I’m currently a visiting research fellow in Miguel Carretero’s lab (FBIO) at the Research Centre in Biodiversity and Genetic Resources (CIBIO-InBIO), Universidade do Porto, in Portugal. I was lucky enough to receive an Endeavour Postdoctoral Fellowship award, allowing me to visit for 6 months to study the colour polymorphic lacertid lizard Podarcis muralis. I’ll be looking at the complexity of colour polymorphism in relation to habitat and geography, across several populations in the western Pyranees this summer.
I’m still finishing up stacks of studies I undertook as a Research Fellow in Daiqin Li’s Lab at the National University of Singapore, working on personality, behaviour and the evolution of visual signals in jumping spiders. Stay tuned for more on this.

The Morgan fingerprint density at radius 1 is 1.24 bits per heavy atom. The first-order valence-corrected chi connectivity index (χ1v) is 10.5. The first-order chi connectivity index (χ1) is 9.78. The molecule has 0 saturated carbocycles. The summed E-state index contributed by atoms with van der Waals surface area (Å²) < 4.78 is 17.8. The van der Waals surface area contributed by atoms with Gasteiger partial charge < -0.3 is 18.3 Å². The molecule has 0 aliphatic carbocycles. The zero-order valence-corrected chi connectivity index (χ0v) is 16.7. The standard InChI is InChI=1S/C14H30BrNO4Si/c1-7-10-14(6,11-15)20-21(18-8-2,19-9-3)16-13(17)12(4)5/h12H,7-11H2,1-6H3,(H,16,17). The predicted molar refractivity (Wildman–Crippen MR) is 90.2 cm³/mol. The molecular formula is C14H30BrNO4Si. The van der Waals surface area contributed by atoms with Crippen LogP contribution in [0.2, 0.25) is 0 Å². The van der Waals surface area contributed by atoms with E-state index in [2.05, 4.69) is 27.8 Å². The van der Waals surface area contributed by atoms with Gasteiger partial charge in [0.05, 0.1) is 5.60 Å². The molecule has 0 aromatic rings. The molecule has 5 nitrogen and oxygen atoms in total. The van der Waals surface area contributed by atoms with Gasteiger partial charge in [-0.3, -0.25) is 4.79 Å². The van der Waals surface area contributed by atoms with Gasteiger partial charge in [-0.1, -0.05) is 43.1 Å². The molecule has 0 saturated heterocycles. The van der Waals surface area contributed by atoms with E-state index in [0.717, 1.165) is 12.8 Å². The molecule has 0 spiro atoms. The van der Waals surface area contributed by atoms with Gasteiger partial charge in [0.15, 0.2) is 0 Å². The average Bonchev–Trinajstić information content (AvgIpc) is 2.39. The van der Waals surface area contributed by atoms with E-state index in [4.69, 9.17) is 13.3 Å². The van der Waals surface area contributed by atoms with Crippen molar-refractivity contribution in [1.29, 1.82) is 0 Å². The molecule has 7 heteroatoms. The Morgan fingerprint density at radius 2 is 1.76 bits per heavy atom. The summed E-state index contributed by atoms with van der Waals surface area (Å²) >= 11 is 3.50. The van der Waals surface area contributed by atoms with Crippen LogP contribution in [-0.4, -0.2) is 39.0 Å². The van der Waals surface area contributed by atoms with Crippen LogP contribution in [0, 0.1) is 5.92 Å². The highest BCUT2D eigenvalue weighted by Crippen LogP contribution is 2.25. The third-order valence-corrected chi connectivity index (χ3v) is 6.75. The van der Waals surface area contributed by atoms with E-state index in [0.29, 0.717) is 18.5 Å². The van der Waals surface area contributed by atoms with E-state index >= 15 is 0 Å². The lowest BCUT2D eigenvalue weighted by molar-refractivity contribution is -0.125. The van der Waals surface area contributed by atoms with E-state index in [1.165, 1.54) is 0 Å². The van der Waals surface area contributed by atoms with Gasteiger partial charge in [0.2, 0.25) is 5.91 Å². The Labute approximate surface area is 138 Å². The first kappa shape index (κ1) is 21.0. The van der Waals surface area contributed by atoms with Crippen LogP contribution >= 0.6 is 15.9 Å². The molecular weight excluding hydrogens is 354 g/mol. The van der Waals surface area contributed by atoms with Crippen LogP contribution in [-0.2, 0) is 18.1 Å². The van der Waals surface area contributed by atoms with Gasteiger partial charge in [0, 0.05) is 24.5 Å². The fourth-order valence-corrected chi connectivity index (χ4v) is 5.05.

Cosmophasis umbratica male (left) and female (right), taken from Lim & Li, 2004.
My PhD research focused on gliding lizards (Genus: Draco) which are found throughout southeast Asia. Draco have extendible ‘wings’ called patagia, which are supported by elongated ribs and can extend and retract for gliding between trees. They also have colourful extendible dewlaps – similar to the anoles – which they use in display for communicating with conspecifics. Among other questions, I tested how sensory drive may lead to speciation, where populations diverge in visual habitats. Draco spp., are an ideal group to test this as they have strikingly different body colouration (specifically regions used in signalling) as well as different behaviours for communication and are found in diverse habitats within a small geographic range.
Danielle Klomp, PhD
Postdoctoral Research Fellow
Research Centre for Biodiversity and Genetic Resources, InBio,
Universidade do Porto, Portugal, 4485-661
Office: +351 925 874 821